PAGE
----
Speaker: Prof. Ksenija Glusac (University of Illinois at Chicago)
    • 16:00 16:40
      Afternoon Session
    • 16:40 16:50
      Coffee Break 10m
    • 16:50 18:00
      Afternoon Session
    • 09:30 10:00
      A search for new photophysics and photochemistry with metal complexes 30m

      This talk will focus on three different topics. In the first part, I will present recent results obtained by Mirjam Schreier, Xingwei Guo and Björn Pfund on photo-triggered hydrogen atom transfer (photo-HAT) between an iridium hydride complex and olefins.1 Whilst photoinduced electron transfer (PET) is very common for transition metal complexes, photo-HAT is rare.
      In the second part, I will talk about unusually photostable ruthenium(II) complexes investigated by Lucius Schmid and Christoph Kerzig, and how these complexes (with their high triplet energies) are useful for photoredox and energy transfer catalysis.2
      In the final part, I will tell about our latest adventures in the development diisocyanide complexes as Earth-abundant analogs of well-known ruthenium(II) polypyridines. This will include Jakob Bilger’s deep red molybdenum(0) emitter that he used for triplet-triplet annihilation upconversion,3 and some new first-row transition metal luminophores.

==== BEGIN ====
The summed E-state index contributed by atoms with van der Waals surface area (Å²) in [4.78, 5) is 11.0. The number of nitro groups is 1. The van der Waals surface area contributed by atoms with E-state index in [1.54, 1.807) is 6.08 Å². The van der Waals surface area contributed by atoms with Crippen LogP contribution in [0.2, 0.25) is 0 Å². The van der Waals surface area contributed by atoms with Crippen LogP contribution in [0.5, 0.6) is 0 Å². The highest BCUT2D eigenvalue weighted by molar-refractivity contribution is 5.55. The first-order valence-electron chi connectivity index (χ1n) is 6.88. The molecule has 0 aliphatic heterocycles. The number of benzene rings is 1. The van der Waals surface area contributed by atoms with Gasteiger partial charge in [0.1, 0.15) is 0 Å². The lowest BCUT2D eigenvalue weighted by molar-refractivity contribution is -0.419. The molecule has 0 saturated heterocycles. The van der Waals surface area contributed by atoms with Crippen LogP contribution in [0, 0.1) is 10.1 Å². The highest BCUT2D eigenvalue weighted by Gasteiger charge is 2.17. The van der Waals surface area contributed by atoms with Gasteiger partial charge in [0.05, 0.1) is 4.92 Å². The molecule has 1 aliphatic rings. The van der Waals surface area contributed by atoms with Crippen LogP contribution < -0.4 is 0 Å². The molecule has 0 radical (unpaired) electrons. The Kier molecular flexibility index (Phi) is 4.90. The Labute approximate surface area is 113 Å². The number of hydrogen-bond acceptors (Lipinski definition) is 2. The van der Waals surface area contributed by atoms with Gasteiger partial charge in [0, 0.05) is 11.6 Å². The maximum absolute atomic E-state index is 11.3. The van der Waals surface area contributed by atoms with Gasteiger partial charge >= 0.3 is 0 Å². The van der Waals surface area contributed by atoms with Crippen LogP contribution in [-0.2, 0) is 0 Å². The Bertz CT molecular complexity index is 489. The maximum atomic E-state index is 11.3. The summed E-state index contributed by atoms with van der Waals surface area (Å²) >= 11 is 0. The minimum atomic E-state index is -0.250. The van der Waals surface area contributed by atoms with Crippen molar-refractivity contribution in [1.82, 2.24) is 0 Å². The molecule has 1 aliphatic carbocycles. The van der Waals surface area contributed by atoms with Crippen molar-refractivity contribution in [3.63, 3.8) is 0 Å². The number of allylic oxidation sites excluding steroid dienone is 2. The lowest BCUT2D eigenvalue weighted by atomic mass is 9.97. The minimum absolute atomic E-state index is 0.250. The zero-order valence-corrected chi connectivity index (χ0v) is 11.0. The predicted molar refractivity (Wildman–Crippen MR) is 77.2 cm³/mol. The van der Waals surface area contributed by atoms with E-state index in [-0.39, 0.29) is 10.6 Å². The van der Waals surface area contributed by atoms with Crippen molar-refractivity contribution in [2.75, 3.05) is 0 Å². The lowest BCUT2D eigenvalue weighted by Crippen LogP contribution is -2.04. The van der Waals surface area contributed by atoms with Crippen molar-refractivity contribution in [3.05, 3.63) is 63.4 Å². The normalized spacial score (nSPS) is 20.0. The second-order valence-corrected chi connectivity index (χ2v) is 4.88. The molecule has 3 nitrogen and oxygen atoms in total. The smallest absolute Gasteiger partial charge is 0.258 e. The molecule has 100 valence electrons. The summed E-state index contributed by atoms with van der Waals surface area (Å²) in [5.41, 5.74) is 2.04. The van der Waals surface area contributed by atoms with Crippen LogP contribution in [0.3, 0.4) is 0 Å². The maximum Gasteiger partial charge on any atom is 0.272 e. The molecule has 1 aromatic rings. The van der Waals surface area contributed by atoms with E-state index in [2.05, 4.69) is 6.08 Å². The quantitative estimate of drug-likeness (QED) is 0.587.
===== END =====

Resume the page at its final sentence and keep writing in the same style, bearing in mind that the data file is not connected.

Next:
(1) Schreier, M. R.; Pfund, B.; Guo, X.; Wenger, O. S. Chem. Sci. 2020, 11, 8582.
      (2) Schmid, L.; Kerzig, C.; Prescimone, A.; Wenger, O. S. JACS Au 2021, doi: 10.1021/jacsau.1c00137.
      (3) Bilger, J. B.; Kerzig, C.; Larsen, C. B.; Wenger, O. S. J. Am. Chem. Soc. 2021, 143, 1651.

      Speaker: Prof. Oliver Wenger (University of Basel)
    • 10:00 10:40
      Morning Session
    • 10:40 10:50
      Coffee Break 10m
    • 10:50 12:00
      Morning Session
    • 14:00 15:30
      Poster Session
    • 15:30 16:00
      Energy upconversion using semiconductor nanocrystal-organic hybrid materials 30m
      Speaker: Prof. Troy van Voorhis (Massachusetts Institute of Technology)
    • 16:00 16:40
      Afternoon Session
    • 16:40 16:50
      Coffee Break 10m
    • 16:50 18:00
      Afternoon Session
    • 18:15 19:15
      "Scientific Speed Dating" 1h

      Get to know the other participants.